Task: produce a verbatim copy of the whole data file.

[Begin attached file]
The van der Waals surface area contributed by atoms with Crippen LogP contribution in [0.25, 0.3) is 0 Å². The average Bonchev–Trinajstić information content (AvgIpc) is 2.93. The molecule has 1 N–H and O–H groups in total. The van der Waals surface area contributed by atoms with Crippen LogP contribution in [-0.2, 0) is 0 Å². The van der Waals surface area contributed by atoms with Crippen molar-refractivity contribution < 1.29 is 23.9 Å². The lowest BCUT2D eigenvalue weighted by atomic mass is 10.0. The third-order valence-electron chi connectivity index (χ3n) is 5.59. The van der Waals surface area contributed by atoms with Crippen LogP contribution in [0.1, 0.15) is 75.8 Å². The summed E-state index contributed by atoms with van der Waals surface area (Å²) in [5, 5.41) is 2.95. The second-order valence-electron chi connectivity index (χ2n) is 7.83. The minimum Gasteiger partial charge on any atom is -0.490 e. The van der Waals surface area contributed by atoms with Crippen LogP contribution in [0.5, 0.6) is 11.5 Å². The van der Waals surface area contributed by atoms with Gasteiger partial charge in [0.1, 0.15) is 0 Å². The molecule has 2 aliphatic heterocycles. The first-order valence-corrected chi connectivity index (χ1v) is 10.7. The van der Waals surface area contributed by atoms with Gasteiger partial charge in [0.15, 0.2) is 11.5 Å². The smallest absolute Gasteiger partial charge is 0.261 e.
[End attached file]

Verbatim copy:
The van der Waals surface area contributed by atoms with Crippen LogP contribution in [0.25, 0.3) is 0 Å². The average Bonchev–Trinajstić information content (AvgIpc) is 2.93. The molecule has 1 N–H and O–H groups in total. The van der Waals surface area contributed by atoms with Crippen LogP contribution in [-0.2, 0) is 0 Å². The van der Waals surface area contributed by atoms with Crippen molar-refractivity contribution < 1.29 is 23.9 Å². The lowest BCUT2D eigenvalue weighted by atomic mass is 10.0. The third-order valence-electron chi connectivity index (χ3n) is 5.59. The van der Waals surface area contributed by atoms with Crippen LogP contribution in [0.1, 0.15) is 75.8 Å². The summed E-state index contributed by atoms with van der Waals surface area (Å²) in [5, 5.41) is 2.95. The second-order valence-electron chi connectivity index (χ2n) is 7.83. The minimum Gasteiger partial charge on any atom is -0.490 e. The van der Waals surface area contributed by atoms with Crippen LogP contribution in [0.5, 0.6) is 11.5 Å². The van der Waals surface area contributed by atoms with Gasteiger partial charge in [0.1, 0.15) is 0 Å². The molecule has 2 aliphatic heterocycles. The first-order valence-corrected chi connectivity index (χ1v) is 10.7. The van der Waals surface area contributed by atoms with Gasteiger partial charge in [0.15, 0.2) is 11.5 Å². The smallest absolute Gasteiger partial charge is 0.261 e.